|Publication number||US5809893 A|
|Application number||US 08/816,366|
|Publication date||Sep 22, 1998|
|Filing date||Mar 13, 1997|
|Priority date||Sep 6, 1994|
|Also published as||DE4431669A1, DE4431669B4|
|Publication number||08816366, 816366, US 5809893 A, US 5809893A, US-A-5809893, US5809893 A, US5809893A|
|Inventors||Peter Gamperling, Richard Mack|
|Original Assignee||Heidelberger Druckmaschinen Ag|
|Export Citation||BiBTeX, EndNote, RefMan|
|Patent Citations (43), Non-Patent Citations (2), Referenced by (28), Classifications (19), Legal Events (5)|
|External Links: USPTO, USPTO Assignment, Espacenet|
This application is a continuation of application Ser. No. 08/524,422, filed on Sep. 6, 1995 now abandoned.
The invention relates to a method for depositing preferably different products produced by a printing press in continuous printing operation, the printing press having at least one controllingly variable printing plate, i.e, a printing plate having a subject thereon which is variable by a suitable printing program or control.
Printing presses with a variable printing form are known. The respective subject on the printing form can be varied repeatedly and in succession during the printing process, in accordance with a suitable printing program control, so that it is possible to produce different printed products without interrupting the printing operation. In this way, consecutive pages of a book, for example, can be printed; in other words, page 1 of the book is printed first, then page 2, then page 3, and so forth. In a departure from the conventional technique wherein, in order to vary the printed product, the printing form, which has been prepared by photochemical means, must be replaced, in the device of the general type of the invention, the complete product can already be produced without having to collate the individual conventionally printed pages in a process following the printing process.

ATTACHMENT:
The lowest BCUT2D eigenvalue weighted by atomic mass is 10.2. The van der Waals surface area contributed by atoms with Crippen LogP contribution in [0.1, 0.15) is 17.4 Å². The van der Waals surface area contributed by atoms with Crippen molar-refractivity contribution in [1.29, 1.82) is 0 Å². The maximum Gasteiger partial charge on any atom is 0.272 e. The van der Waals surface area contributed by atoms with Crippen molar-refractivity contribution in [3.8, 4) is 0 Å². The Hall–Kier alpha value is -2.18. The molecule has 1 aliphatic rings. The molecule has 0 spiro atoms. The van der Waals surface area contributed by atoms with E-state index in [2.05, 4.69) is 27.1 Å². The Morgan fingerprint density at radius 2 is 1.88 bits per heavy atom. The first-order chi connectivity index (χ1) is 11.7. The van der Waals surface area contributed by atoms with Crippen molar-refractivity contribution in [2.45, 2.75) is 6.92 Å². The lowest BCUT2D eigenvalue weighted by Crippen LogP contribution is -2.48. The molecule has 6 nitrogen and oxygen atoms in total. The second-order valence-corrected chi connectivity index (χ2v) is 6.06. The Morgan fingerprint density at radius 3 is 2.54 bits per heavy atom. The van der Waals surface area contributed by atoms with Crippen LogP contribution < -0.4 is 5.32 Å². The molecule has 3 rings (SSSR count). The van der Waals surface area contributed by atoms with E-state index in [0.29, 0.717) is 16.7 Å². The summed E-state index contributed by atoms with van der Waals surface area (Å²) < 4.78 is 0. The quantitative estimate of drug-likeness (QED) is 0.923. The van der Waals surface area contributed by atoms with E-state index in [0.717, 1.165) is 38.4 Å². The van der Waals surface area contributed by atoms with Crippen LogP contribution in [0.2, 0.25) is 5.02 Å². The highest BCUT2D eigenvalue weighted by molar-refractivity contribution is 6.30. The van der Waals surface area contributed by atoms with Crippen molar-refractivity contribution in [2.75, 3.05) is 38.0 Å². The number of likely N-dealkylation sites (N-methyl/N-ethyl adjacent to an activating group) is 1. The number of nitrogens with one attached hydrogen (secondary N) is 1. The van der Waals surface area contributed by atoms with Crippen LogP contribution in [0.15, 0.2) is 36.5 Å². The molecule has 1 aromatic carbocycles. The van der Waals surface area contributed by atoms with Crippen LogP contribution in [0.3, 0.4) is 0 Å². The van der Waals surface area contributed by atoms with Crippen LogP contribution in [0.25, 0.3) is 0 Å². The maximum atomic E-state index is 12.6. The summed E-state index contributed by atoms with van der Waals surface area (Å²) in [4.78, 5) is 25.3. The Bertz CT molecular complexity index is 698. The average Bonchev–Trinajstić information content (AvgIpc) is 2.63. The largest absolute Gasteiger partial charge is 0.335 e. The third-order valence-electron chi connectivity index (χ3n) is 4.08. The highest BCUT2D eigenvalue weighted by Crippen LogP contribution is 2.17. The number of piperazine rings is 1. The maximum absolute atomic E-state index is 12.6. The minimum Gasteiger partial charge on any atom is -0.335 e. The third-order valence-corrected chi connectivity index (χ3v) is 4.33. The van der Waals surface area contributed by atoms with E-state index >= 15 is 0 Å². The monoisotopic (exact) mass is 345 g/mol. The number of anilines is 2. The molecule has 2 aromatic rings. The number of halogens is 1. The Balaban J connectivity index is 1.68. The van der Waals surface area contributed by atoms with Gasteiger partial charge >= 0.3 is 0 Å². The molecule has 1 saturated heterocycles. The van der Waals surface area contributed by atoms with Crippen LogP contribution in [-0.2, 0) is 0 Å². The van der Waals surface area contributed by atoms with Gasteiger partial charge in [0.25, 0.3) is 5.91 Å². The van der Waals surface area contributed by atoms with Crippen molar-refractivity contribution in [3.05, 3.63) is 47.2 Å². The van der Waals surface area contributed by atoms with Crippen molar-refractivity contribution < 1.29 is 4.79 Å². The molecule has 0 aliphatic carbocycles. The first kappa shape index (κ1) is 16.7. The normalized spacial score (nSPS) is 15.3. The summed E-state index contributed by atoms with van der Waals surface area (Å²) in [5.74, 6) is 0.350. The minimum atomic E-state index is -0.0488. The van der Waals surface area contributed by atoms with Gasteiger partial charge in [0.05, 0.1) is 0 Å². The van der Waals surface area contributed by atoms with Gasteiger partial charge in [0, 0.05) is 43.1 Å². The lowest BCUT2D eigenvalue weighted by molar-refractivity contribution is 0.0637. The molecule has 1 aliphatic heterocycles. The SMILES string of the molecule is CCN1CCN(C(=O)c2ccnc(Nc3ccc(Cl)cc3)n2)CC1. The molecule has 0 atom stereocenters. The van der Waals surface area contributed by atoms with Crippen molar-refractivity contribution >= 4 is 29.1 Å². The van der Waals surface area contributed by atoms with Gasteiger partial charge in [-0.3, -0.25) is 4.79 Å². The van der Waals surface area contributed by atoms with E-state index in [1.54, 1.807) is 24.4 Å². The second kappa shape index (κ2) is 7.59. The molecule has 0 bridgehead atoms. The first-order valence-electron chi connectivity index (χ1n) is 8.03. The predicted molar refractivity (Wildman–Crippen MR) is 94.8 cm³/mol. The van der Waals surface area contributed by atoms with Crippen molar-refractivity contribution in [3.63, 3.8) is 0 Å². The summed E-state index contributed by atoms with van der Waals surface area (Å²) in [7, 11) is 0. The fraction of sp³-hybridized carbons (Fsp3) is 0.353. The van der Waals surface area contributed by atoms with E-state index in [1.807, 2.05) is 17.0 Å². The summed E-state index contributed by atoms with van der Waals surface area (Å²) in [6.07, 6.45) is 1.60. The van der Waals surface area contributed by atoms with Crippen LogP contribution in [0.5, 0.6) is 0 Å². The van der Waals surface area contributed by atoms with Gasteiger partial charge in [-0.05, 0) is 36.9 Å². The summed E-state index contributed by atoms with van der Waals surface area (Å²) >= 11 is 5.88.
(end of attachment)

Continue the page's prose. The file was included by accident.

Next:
It is accordingly an object of the invention to provide a considerably improved method and a device for depositing or storing different products produced by a printing press in continuous operation, the products being printed on a controllingly variable printing form.